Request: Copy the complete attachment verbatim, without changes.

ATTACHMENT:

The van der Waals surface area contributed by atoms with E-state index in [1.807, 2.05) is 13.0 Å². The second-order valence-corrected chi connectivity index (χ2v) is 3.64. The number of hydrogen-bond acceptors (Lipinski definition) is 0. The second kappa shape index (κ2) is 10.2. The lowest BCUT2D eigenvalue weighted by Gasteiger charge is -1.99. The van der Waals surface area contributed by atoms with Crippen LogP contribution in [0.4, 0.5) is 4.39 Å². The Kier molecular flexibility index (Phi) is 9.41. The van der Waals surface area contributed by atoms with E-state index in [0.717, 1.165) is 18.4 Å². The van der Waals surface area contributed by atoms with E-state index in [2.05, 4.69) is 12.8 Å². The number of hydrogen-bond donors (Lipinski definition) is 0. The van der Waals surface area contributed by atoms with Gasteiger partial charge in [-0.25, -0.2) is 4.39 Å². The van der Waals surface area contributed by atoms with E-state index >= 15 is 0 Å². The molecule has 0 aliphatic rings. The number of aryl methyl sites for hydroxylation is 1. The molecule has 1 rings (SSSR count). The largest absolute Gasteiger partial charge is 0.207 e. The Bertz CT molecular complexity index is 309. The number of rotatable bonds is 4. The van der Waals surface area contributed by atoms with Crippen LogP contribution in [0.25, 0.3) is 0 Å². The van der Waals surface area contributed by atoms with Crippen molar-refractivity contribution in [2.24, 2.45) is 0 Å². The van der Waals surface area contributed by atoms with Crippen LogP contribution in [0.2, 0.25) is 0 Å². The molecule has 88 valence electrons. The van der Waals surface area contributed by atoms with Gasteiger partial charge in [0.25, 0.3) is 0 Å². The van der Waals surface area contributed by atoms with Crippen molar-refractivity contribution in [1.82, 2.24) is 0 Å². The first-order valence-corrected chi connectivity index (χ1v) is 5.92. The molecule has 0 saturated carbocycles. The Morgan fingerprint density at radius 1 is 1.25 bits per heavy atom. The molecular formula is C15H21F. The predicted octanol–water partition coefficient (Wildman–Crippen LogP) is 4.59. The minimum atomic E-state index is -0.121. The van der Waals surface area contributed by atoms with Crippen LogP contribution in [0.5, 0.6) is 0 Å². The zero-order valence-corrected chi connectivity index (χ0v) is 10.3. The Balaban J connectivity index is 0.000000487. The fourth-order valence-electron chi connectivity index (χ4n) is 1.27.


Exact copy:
The van der Waals surface area contributed by atoms with E-state index in [1.807, 2.05) is 13.0 Å². The second-order valence-corrected chi connectivity index (χ2v) is 3.64. The number of hydrogen-bond acceptors (Lipinski definition) is 0. The second kappa shape index (κ2) is 10.2. The lowest BCUT2D eigenvalue weighted by Gasteiger charge is -1.99. The van der Waals surface area contributed by atoms with Crippen LogP contribution in [0.4, 0.5) is 4.39 Å². The Kier molecular flexibility index (Phi) is 9.41. The van der Waals surface area contributed by atoms with E-state index in [0.717, 1.165) is 18.4 Å². The van der Waals surface area contributed by atoms with E-state index in [2.05, 4.69) is 12.8 Å². The number of hydrogen-bond donors (Lipinski definition) is 0. The van der Waals surface area contributed by atoms with Gasteiger partial charge in [-0.25, -0.2) is 4.39 Å². The van der Waals surface area contributed by atoms with E-state index >= 15 is 0 Å². The molecule has 0 aliphatic rings. The number of aryl methyl sites for hydroxylation is 1. The molecule has 1 rings (SSSR count). The largest absolute Gasteiger partial charge is 0.207 e. The Bertz CT molecular complexity index is 309. The number of rotatable bonds is 4. The van der Waals surface area contributed by atoms with Crippen LogP contribution in [0.25, 0.3) is 0 Å². The van der Waals surface area contributed by atoms with Crippen molar-refractivity contribution in [2.24, 2.45) is 0 Å². The van der Waals surface area contributed by atoms with Crippen LogP contribution in [0.2, 0.25) is 0 Å². The molecule has 88 valence electrons. The van der Waals surface area contributed by atoms with Gasteiger partial charge in [0.25, 0.3) is 0 Å². The van der Waals surface area contributed by atoms with Crippen molar-refractivity contribution in [1.82, 2.24) is 0 Å². The first-order valence-corrected chi connectivity index (χ1v) is 5.92. The molecule has 0 saturated carbocycles. The Morgan fingerprint density at radius 1 is 1.25 bits per heavy atom. The molecular formula is C15H21F. The predicted octanol–water partition coefficient (Wildman–Crippen LogP) is 4.59. The minimum atomic E-state index is -0.121. The van der Waals surface area contributed by atoms with Crippen LogP contribution in [0.5, 0.6) is 0 Å². The zero-order valence-corrected chi connectivity index (χ0v) is 10.3. The Balaban J connectivity index is 0.000000487. The fourth-order valence-electron chi connectivity index (χ4n) is 1.27.